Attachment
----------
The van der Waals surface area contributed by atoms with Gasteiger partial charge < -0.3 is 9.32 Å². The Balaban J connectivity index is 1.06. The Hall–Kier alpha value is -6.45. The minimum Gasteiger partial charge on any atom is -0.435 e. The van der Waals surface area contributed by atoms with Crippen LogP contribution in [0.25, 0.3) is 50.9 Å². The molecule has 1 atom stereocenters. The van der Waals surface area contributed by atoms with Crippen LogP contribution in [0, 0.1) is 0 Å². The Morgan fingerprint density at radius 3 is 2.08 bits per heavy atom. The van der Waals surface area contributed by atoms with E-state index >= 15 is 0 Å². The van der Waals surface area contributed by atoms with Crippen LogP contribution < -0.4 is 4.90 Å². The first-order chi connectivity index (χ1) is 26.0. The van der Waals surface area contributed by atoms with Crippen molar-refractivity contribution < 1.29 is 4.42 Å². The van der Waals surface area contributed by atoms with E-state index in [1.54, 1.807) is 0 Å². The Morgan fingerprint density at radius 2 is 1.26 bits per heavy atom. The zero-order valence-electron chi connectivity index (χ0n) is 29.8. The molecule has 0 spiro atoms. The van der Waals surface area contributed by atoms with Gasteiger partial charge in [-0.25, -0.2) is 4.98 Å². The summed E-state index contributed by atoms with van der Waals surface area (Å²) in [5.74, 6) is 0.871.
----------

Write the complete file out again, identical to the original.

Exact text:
The van der Waals surface area contributed by atoms with Gasteiger partial charge < -0.3 is 9.32 Å². The Balaban J connectivity index is 1.06. The Hall–Kier alpha value is -6.45. The minimum Gasteiger partial charge on any atom is -0.435 e. The van der Waals surface area contributed by atoms with Crippen LogP contribution in [0.25, 0.3) is 50.9 Å². The molecule has 1 atom stereocenters. The van der Waals surface area contributed by atoms with Crippen LogP contribution in [0, 0.1) is 0 Å². The Morgan fingerprint density at radius 3 is 2.08 bits per heavy atom. The van der Waals surface area contributed by atoms with E-state index >= 15 is 0 Å². The van der Waals surface area contributed by atoms with Crippen LogP contribution < -0.4 is 4.90 Å². The first-order chi connectivity index (χ1) is 26.0. The van der Waals surface area contributed by atoms with Crippen molar-refractivity contribution < 1.29 is 4.42 Å². The van der Waals surface area contributed by atoms with E-state index in [1.54, 1.807) is 0 Å². The Morgan fingerprint density at radius 2 is 1.26 bits per heavy atom. The zero-order valence-electron chi connectivity index (χ0n) is 29.8. The molecule has 0 spiro atoms. The van der Waals surface area contributed by atoms with Gasteiger partial charge in [-0.25, -0.2) is 4.98 Å². The summed E-state index contributed by atoms with van der Waals surface area (Å²) in [5.74, 6) is 0.871.